Keeping Your Dog Cool

  1. It helps when clubs provide a few wading pools at hot trials for people to submerge their dogs before or after runs.
  2. Wet down the dog's belly, and/or keep the top cool with a cool coat (a terry cloth towel material with straps, etc., to keep in on the dog).
  3. Use a wire crate, in full shade, and turn the wire pan in the crate upside down and put ice packs under the pan. This keeps the dog lying on a cool surface.

(Pam Hartley)

It is all right to pour water directly on the dog as long as you don't pour cold water on the head of a dog who might be heading for heat stroke -- can cause brain damage! If a dog should get to the heat stroke stage, plain rubbing alcohol works better than water to cool the body. Again -- not on the head, but pouring it on the body. You need a lot of it, so this might not be practical.

(Elizabeth TeSelle)

Here are ways to help your dog stay cool during hot weather at trials.

A "cooling arsenal" consisting of:
- 14 lbs. (2 bags) of ice in an ice chest
- a garden sprayer
- a small spray bottle
- a white t-shirt (dog size)
- a gel-filled cooling coat for the dog
- a towel

and of course, shade. Even if you use a tent or canopy try whenever possible to put it up under natural shade (i.e. trees), even if this means being a long way from the ring, because it is quite clear that natural shade stays cooler than artificial shade.

Overheating can certainly can affect the dog's performance; remember that dogs, because they can only cool by panting, not by sweating, are more sensitive to heat than you are. Also, if the temperature is higher than the dog's body temperature (around 100) OR the dog is in the sun, a SMALL dog will generally suffer more than a LARGE dog (this has to do with the volume to surface area ratio effect). Keeping the dog cool has two parts: keeping him generally cool throughout the day, and cooling him just prior to a run. To achieve the former, keep him in the shade, lying on grass (which is cooler than the mats we like to haul around) or on a wet towel and wearing his cooling coat. Yes, it sort of works. Alternatively he wears his white t-shirt which you can keep wet by spraying it with the garden sprayer (filled with ice water) whenever it dries out. If he goes out in the sun he wears the wet white t-shirt rather than the cooling coat. If he really seems to be getting too hot (excessive, unrelieved panting) rub him down with ice cubes or soak the towel in ice water and cover him with that. If there is a hose or wading pool available take him to it frequently to be wetted completely. If you are not set up under natural shade and it is getting too hot under artificial shade, take the dog and find some natural shade and sit there with him, if at all possible.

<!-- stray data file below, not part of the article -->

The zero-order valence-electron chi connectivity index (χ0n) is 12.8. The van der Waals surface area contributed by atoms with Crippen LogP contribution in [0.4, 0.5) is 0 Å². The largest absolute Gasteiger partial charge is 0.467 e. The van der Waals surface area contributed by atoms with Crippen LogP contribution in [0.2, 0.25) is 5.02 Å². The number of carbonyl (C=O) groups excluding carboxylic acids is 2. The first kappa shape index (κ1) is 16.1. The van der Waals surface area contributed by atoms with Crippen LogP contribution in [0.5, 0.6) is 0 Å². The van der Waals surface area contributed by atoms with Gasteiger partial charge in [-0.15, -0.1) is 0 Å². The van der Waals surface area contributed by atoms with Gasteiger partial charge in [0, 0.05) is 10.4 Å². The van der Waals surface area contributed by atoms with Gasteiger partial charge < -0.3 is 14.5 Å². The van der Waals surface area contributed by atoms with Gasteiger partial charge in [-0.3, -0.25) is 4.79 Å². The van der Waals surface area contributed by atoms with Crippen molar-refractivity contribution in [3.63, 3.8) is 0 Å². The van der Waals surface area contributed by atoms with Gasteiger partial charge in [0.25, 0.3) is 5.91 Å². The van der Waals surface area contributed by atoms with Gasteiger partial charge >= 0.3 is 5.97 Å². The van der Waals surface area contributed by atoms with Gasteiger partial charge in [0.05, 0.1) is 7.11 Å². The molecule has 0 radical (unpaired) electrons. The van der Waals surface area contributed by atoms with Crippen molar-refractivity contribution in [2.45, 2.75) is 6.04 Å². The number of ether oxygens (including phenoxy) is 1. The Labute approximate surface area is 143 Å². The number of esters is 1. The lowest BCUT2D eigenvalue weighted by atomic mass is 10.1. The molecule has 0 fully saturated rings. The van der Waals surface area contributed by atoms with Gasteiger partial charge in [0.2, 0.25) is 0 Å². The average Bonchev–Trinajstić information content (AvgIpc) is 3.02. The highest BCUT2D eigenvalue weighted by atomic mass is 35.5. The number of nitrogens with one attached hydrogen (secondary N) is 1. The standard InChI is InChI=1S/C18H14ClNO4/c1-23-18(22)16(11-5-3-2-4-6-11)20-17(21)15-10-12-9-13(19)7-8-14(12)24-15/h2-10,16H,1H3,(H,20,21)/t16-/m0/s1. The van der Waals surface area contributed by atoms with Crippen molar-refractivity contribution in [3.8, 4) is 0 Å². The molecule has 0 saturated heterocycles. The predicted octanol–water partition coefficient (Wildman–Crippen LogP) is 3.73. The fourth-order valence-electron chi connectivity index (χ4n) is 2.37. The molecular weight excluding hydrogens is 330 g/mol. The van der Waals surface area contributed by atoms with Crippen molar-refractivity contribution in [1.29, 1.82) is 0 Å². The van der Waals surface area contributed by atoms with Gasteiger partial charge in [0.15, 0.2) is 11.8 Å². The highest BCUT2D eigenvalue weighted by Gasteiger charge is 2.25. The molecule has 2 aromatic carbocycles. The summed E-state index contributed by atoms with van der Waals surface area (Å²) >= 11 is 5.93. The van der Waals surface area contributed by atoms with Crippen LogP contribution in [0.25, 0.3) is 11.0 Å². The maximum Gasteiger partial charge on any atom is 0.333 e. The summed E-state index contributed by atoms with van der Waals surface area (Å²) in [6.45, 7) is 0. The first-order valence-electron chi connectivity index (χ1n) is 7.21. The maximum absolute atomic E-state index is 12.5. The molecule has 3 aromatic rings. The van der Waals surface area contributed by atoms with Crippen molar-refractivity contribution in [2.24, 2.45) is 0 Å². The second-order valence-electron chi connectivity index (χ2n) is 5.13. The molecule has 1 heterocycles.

When it is time to prepare for a run, remove the coat or t-shirt and wet him as thoroughly as possible (with sprayer or hose) and then put ice water (out of the cooler) into the small spray bottle. Carry that with you up to the starting area, where you wet him down again, mostly on the chest and belly, shortly before entering the ring. This will occasionally backfire on you. If you get him too wet he might stop to shake or roll on the course. You have to know how much wet your dog will take!

A battery operated fan in the crate or pen would be good as well.
(Pamela Mueller)


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